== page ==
Last week's failure of a Federal Aviation Administration computer system handling air traffic in the southwestern US was caused by an error that filled the available memory to the system, Reuters reports. Security experts who evaluated the system told Reuters that the flaw could have been used by attackers to shut down the FAA's En Route Automation Modernization (ERAM) system, stopping air traffic nationwide. However, creating the conditions to exploit the error would be difficult.
ERAM, a system designed for the FAA by Lockheed Martin, has a capability called "look-ahead" which searches for potential conflicts between aircraft based on their projected course, speed, and altitude. Because of the computing requirements for handling look-ahead for all of the flights within a given region of controlled airspace, Lockheed Martin designed the system to limit the amount of data that could be input by air traffic controllers for each flight. And since most flights tend to follow a specific point-to-point course or request operation within a limited altitude and geographic area, this hasn't caused a problem for ERAM during previous testing.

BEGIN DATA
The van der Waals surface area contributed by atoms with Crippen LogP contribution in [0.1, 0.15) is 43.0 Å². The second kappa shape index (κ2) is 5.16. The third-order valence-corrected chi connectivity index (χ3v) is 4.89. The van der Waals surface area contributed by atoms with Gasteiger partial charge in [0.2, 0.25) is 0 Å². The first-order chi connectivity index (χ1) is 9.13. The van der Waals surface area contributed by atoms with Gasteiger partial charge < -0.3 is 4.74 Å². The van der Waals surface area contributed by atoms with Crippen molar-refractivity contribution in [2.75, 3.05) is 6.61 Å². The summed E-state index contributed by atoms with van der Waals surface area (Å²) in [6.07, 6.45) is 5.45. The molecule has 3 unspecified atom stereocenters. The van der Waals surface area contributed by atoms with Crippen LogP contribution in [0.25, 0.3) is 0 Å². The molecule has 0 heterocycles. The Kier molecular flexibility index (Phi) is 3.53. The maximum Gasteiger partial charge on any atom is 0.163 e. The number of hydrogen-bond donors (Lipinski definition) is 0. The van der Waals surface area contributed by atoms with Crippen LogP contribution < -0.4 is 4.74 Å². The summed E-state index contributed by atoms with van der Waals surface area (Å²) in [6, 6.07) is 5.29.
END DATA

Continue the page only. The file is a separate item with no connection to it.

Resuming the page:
A flaw in the system was exposed when a U-2 spy plane entered the air traffic zone managed by the system in Los Angeles. The aircraft had a complex flight plan, entering and leaving the zone of control multiple times, according to Reuters' sources. On top of that, the data set for the U-2 flight plan came close to the size limit for flight plan data imposed by the design of the ERAM system. Even so, the flight plan data lacked planned altitude data, so it was manually entered by an air traffic controller as 60,000 feet.
However, the system ignored this manually keyed altitude data. It started evaluating all possible altitudes along the U-2's planned flight path for potential collisions with other aircraft. That caused the system to exceed the amount of memory allotted to handling the flight's data, which in turn resulted in system errors and restarts. It eventually crashed the ERAM look-ahead system, affecting the FAA's conflict-handling for all the other aircraft in the zone controlled out of its Los Angeles facility.